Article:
Recently, after posting my review of the new book, The Globalization of Love, M. and I were doing the dishes, and talking about the book, which is about cross-cultural relationships.
“It’s not a really BIG difference,” M. said, “I mean that author, her husband is from Austria and she is from Canada, I mean they are both western countries.” Karagöz and the rest of the puppets turned from looking at M. to see what I would have to say – as if once again they were watching a tennis match from the orchid-covered windowsills where they were perched.
“Hmmm, well, we can’t be the judge of that – who knows what their reality is? Western countries can be very, very different from one another!” Handing me the bowl to dry, M. continued, “Subconsciously, you know, you are Unitarian, right? You grew up in that Christian church. And you don’t go to church now, you feel that you are agnostic, but subconsciously Christianity is somehow just IN you, like fluoride is in the water here, and no matter how much you can be not going to church, you are still Christian and that impacts who you are and how you think and how you relate to the world. ”
“So that makes you Muslim?” I said, feeling a bit taken aback. Karagöz, the agent provocateur, spun a mighty spin on my shoulder, yelling at me to pick a fight.
“No, I just gave an example, you know, I am being black and white, as you say” M. said, with a wicked wink, as he turned to scrubbing the bean pot. Oddly enough, we were cleaning up from a dinner of “moros y cristianos” – which is a Spanish dish my Granny made, consisting of black beans (the Moors) and yellow rice (the non-Moorish Spaniards). Hacivad Bey, the Sufi peacemaker, encouraged me to breathe.
As I dried the bowl, I thought about what I often do, that I have a pretty westernized, anti-macho (car negotiations aside, as you will recall from this recent experience) Turkish man for a husband. He is, after all, standing next to me, washing the dishes of his own accord. In fact, he had to cajole me to get me to dry them as I was slacking off with a book. Placing the bowl on the shelf, I turned back to M.
“Man, we’ve been dealing with black and white for years now in this relationship, haven’t we?” I asked, curious about what he would say, and he did not disappoint, responding with “yes, canım (chah-num, dear) sweetheart, I am very black and white. I will never be in the grey with you – for very long that is!”
Later as I sat down to grade some papers, I reflected back on what it is I know about the idea of black and white thinking. As I googled around – a great way to avoid the horror of grading – I found a description of black and white thinking that perfectly sums it up from my own cultural standpoint. The website said the following:
“Always” and “never,” polar opposite words, tend to characterize the vocabulary of black and white thinkers. Black and white thinking means seeing the world only in terms of extremes. If things aren’t “perfect,” then they must be “horrible.” If your child isn’t “brilliant” then he must be “stupid.” If you’re not “fascinating” then you must be “boring.” Yikes! What a tough way to live! In real-life, situations are almost always shades of gray, not black or white. Falling victim to black and white thinking tends to exacerbate depression, marital conflict, anxiety, and a host of other everyday problems. Give yourself and the ones you love a break and discover the beauty of shades of gray. When small children are learning to use words and organize their thoughts, it is normal and expected for them to see and express their world in very black and white terms. When a young child feels they are not loved, they feel they must be hated. When a child feels his or her parents don’t pay enough attention to them, that child will say, “You never pay attention to me.” Developmental psychologists call this primitive thinking. Unfortunately, under duress, adults often regress to primitive thinking. Adults are most prone to regressing to primitive thinking when they are having a hard time and feel overwhelmed by their own emotions. A regression, in psychoanalytic parlance, is a backsliding from mature functioning and thinking to immature ways of functioning and thinking. For that one moment, when the adult starts relying on the words “always” or “never,” and seeing the world in black and white terms, they are slipping back to the way they saw the world as a child.”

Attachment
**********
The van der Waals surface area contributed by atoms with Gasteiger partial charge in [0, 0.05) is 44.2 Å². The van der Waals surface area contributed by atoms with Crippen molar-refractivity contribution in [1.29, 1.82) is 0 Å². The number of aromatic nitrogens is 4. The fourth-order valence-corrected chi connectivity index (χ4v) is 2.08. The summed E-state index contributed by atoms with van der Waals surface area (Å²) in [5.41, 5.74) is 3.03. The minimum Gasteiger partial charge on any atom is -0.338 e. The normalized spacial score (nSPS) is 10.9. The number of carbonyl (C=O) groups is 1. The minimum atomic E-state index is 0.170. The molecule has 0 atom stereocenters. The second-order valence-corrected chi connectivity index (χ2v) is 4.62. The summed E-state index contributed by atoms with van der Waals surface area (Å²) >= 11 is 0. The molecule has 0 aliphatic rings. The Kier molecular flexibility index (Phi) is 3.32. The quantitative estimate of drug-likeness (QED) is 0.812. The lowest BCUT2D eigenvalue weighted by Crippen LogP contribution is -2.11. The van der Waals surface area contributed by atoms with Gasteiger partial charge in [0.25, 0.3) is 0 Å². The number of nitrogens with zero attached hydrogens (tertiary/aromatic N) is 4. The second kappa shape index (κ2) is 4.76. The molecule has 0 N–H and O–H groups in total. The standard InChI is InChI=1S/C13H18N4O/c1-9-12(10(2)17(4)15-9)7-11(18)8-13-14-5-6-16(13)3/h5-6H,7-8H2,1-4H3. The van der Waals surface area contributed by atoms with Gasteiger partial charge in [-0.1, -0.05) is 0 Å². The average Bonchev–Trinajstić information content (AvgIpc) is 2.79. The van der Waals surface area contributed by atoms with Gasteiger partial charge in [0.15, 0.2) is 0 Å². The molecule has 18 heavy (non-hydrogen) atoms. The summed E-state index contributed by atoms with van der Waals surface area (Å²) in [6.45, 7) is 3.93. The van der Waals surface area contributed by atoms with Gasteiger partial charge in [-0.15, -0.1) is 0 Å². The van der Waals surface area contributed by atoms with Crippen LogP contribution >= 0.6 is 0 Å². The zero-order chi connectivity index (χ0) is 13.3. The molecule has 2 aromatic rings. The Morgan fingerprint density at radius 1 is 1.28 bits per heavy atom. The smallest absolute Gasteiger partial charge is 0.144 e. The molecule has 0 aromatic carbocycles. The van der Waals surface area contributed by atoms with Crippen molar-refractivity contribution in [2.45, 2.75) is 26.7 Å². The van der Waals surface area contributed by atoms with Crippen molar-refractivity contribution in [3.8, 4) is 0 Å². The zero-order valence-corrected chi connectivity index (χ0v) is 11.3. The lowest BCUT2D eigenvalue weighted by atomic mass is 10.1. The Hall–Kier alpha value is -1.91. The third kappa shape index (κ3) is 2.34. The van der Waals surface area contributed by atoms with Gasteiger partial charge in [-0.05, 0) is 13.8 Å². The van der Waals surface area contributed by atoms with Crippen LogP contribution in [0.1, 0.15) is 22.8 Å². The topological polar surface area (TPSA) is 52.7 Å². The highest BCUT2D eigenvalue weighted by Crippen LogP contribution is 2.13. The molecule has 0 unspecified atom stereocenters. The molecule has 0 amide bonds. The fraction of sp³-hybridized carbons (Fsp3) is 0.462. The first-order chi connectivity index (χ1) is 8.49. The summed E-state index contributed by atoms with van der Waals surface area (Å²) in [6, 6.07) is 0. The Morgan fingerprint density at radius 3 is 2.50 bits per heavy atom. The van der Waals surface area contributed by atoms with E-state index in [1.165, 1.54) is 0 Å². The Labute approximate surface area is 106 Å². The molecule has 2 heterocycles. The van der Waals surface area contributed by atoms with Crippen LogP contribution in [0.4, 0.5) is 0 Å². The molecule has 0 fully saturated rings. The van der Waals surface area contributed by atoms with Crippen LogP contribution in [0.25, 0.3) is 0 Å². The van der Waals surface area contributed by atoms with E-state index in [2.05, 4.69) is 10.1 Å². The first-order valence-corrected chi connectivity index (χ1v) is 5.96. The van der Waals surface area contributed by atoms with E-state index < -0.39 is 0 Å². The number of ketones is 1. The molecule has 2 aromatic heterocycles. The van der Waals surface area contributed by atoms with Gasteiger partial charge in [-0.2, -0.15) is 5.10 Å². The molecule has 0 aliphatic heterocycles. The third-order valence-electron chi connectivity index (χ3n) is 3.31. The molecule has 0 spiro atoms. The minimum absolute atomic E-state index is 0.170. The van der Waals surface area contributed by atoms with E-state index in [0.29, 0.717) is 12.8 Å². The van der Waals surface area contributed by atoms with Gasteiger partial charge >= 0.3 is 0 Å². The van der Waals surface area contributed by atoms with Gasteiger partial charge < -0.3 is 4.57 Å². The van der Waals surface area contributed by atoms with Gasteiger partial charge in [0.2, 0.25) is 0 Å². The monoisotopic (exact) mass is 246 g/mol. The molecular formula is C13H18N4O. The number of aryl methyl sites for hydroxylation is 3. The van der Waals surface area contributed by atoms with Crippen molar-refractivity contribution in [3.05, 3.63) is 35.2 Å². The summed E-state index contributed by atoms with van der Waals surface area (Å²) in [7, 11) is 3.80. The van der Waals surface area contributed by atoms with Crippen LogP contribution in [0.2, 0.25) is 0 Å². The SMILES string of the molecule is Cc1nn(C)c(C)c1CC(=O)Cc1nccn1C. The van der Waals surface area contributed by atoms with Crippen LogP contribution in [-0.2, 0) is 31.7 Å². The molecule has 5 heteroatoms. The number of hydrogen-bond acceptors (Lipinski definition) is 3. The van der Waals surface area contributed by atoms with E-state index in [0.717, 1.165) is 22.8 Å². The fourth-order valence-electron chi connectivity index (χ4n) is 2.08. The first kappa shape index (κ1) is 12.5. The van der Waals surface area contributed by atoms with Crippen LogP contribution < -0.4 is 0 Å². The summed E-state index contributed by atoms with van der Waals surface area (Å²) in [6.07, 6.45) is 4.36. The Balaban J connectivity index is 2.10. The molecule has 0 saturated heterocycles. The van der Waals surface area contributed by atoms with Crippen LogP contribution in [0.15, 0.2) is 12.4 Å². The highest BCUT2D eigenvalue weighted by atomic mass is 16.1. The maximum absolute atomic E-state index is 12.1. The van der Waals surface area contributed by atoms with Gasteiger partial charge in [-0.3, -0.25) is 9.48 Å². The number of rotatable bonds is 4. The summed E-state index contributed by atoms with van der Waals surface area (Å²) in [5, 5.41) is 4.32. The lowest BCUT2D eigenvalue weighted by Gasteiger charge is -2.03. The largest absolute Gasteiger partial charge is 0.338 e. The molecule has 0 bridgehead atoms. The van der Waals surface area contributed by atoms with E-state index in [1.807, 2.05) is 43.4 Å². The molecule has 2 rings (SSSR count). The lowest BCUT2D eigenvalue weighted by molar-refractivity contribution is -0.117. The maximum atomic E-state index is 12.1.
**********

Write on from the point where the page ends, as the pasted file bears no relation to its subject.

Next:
Reading phrases such as “primitive thinking” and “Unfortunately, under duress, adults often regress to primitive thinking,” I began to despair. “Maybe,” I thought to myself as I bit my lip, “American views on Turks would have them all be ‘primitive thinkers.'” Sighing, I shifted in my seat, looking at the other dreaded words. “Even worse,” I thought, “does this mean that M. feels under duress – does the very existence of our cross-cultural marriage CAUSE this cross-cultural thinking, perhaps? Or is this Turkish? Can you really say that about a whole culture? I should think not, but???” The ruminations went on and on. How much is personality and how much is culture is akin to the old debate about who came first, the Chicken or the Egg…we’ll never know.
So, Turkish-American couples out there, do you experience the black and white – and grey? How does it manifest for you? Or is this a nationality-free gendered reality of some sort? Or just a personality one, if I may remove myself from potential heterosexist bias. Let me know your thoughts!